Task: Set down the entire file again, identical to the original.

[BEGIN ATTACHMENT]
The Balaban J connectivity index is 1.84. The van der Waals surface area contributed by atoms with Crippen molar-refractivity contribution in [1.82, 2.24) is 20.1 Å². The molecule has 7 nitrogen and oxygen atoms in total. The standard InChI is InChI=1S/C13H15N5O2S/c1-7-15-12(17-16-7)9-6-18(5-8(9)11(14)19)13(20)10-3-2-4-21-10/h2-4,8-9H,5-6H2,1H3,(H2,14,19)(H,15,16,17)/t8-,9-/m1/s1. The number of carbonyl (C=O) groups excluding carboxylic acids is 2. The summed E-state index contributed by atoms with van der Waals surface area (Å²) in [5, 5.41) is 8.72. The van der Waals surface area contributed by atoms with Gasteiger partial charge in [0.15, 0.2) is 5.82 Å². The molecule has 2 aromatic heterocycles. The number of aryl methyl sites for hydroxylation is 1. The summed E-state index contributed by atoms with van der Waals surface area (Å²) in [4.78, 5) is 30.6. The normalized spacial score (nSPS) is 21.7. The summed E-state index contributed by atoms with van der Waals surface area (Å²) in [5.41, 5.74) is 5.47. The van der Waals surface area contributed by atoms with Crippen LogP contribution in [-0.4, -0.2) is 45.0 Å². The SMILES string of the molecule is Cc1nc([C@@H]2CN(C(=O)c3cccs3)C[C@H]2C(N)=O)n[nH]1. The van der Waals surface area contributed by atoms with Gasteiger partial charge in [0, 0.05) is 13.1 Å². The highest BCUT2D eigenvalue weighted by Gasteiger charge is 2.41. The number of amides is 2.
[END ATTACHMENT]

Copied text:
The Balaban J connectivity index is 1.84. The van der Waals surface area contributed by atoms with Crippen molar-refractivity contribution in [1.82, 2.24) is 20.1 Å². The molecule has 7 nitrogen and oxygen atoms in total. The standard InChI is InChI=1S/C13H15N5O2S/c1-7-15-12(17-16-7)9-6-18(5-8(9)11(14)19)13(20)10-3-2-4-21-10/h2-4,8-9H,5-6H2,1H3,(H2,14,19)(H,15,16,17)/t8-,9-/m1/s1. The number of carbonyl (C=O) groups excluding carboxylic acids is 2. The summed E-state index contributed by atoms with van der Waals surface area (Å²) in [5, 5.41) is 8.72. The van der Waals surface area contributed by atoms with Gasteiger partial charge in [0.15, 0.2) is 5.82 Å². The molecule has 2 aromatic heterocycles. The number of aryl methyl sites for hydroxylation is 1. The summed E-state index contributed by atoms with van der Waals surface area (Å²) in [4.78, 5) is 30.6. The normalized spacial score (nSPS) is 21.7. The summed E-state index contributed by atoms with van der Waals surface area (Å²) in [5.41, 5.74) is 5.47. The van der Waals surface area contributed by atoms with Crippen LogP contribution in [-0.4, -0.2) is 45.0 Å². The SMILES string of the molecule is Cc1nc([C@@H]2CN(C(=O)c3cccs3)C[C@H]2C(N)=O)n[nH]1. The van der Waals surface area contributed by atoms with Gasteiger partial charge in [0, 0.05) is 13.1 Å². The highest BCUT2D eigenvalue weighted by Gasteiger charge is 2.41. The number of amides is 2.